“...The nano-antennas – known as "rectennas" because of their ability to both absorb and rectify solar energy from alternating current to direct current – must be capable of operating at the speed of visible light ...”

    -mainly because I did not understand gnetic wave. The movement of electrons is an alternating current in the antenna circuit. ...”
    Yes, its a diode the converts ac to dc but at light frequencies. You can imagine how hard it is to make a light frequency diode!

    My only question is with this ALD system, atomic layer deposition, can it be fast enough for economical production once the design gets finalized.

    If it takes an hour for a square meter, it won't be much use on the market.

    Also if it take a thousand ALD units to get a large production run where one of those machines costs in the millions, you are talking a plant costing in the billions so we will have to wait and see whether the process can be scaled up to industrial levels of production and beat the cost of regular semiconductor PV cells.
  4. 05 Feb '13 14:27
    Originally posted by humy
    I really hope it is as premising as it sounds!

    At first, I was confused by the bit where it says:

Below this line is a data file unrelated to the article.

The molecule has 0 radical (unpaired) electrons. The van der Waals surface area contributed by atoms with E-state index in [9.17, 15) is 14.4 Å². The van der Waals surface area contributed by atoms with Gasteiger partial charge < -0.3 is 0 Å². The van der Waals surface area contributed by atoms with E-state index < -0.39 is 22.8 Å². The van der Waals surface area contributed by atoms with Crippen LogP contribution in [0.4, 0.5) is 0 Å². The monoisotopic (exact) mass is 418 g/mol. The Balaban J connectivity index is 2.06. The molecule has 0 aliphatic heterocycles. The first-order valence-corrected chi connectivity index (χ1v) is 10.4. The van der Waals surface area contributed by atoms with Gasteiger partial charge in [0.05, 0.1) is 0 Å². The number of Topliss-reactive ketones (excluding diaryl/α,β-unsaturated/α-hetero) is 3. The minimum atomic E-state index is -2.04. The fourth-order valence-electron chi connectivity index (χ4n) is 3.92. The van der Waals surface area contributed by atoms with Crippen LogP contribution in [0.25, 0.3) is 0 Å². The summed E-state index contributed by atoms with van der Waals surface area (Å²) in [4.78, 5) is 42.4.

“...The nano-antennas – known as "rectennas" because of their ability to both absorb and rectify solar energy from alternating current to direct current – must be capable of operating at the speed of visible light ...”

    -mainly because I did not understand ...[text shortened]... gnetic wave. The movement of electrons is an alternating current in the antenna circuit. ...”
    I took it that light as it is in the wave function reverses and the nano antennas must let the electron tunnel and rectify before this reversal.
  5. Standard member sonhouse
    Fast and Curious
    06 Feb '13 00:23
    Originally posted by joe beyser
    I took it that light as it is in the wave function reverses and the nano antennas must let the electron tunnel and rectify before this reversal.